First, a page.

On a recent cold and rainy April afternoon, I sat with Donna Karan — the Donna Karan — on a velvet sofa at neapolitan in Winnetka. The situation had every potential to be intimidating. I loved her memoir, My Journey, which chronicled her turbulent childhood and charted Karan’s meteoric rise to become one of the most influential designers of our time. But could the lady herself be as funny, as open as the book? As I quickly discovered, when seated next to Karan, there was a warmth even the blustery weather could not dampen.
If you ever wondered whether fame and fortune have gotten the best of this self-proclaimed “awkward Jewish girl from Long Island,” banish the thought. She asked every person who sat down with her to share their story and inscribed each inside cover of her book with details of what she learned from talking and listening to them. After hearing a few of us have 11-year-old girls, she immediately pulled out pictures of her 11-year-old grandson while exclaiming “he is the best, isn’t he darling?” With this gesture, Karan showed herself to be so much more than a world-renowned designer and business woman and proved she is the ultimate bubbe and a shadchan in the making.
Self-effacing, funny, and unabashedly honest, talking to Karan felt nothing short of catching up with your best friend. Just like any friend, she had a serious side as well. When asked about the final chapter in her book, she responded with a raw honesty that illustrated the all too real pressures of “doing it all.” While she was finishing her book in late 2015, Karan was also secretly negotiating her departure from her namesake label of 30 years. “The last chapter was the hardest thing to do, bar none. I mean, BAR NONE. I was in the middle of negotiating leaving the company so I had to write the chapter as if I was still there. But I knew that I wasn’t going to be. So I wrote a fake chapter, and then they kept saying, ‘Donna the book’s due, the book’s due.’ I said ‘I’m not gonna be able to make it on time. We’ve got a little issue, issues I’m trying to deal with,’ and you know, nobody knew. Nobody knew what was going on and I couldn’t tell anybody. So the day the agreement was signed and settled, that was the day I gave the book in. It was like the last of what I had in me.”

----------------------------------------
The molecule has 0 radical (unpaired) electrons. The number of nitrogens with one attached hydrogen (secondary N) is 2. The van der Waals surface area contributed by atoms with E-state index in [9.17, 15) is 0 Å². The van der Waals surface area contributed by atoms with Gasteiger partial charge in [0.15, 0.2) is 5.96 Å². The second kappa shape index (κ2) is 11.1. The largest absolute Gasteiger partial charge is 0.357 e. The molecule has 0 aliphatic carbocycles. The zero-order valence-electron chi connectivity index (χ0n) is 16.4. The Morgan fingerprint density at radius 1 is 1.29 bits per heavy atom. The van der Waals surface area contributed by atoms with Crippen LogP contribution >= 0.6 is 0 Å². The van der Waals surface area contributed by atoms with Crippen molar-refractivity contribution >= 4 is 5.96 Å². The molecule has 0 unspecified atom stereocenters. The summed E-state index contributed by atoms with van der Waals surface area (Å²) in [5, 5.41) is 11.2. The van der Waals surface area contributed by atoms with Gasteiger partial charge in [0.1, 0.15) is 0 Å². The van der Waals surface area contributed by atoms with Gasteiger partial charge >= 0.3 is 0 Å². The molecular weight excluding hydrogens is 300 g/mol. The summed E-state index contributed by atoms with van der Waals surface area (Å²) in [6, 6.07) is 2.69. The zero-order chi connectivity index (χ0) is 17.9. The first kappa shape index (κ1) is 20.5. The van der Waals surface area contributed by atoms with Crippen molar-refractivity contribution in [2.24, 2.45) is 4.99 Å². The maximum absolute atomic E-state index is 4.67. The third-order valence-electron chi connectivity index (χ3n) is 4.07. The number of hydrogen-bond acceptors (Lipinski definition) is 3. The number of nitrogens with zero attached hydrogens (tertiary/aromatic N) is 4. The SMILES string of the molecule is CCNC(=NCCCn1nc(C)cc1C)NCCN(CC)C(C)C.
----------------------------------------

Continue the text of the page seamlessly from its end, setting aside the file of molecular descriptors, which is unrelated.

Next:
Karan is legendary for the “cold shoulder” design she introduced to the fashion world some 30 years ago. She writes that it is the perfect design because the shoulder “never ages or gains weight.” Asked about this, she excitedly clapped as she said “That’s right! My shoulder and my under cheek are not the same. This is why the turtleneck happened with the cold shoulder. Things wrinkle and change. But you never gain weight on your shoulders!” At this point, I couldn’t help myself and said eagerly “I’ve got it on, the cold shoulder! I had to wear one in your honor because it is such an iconic piece, and today people say the cold shoulder and don’t appreciate that it was you who designed it!” “Yeah, I did it,” she responded pointing to herself as a broad smile crossed her face.
When I stripped off my blazer to show her my shirt, Karan jumped up and exclaimed, “OK, we need to do a cold shoulder picture. Let’s get together, we’re twinning here” as she wrapped her arm around my waist to pose for our shot. Standing there I looked at the long line of others anxious to spend a few moments with her and there was no doubt in my mind Karan would embrace each of them as she had me. I gathered my things and headed into the freezing rain – I couldn’t help but notice my shoulders didn’t feel the cold at all.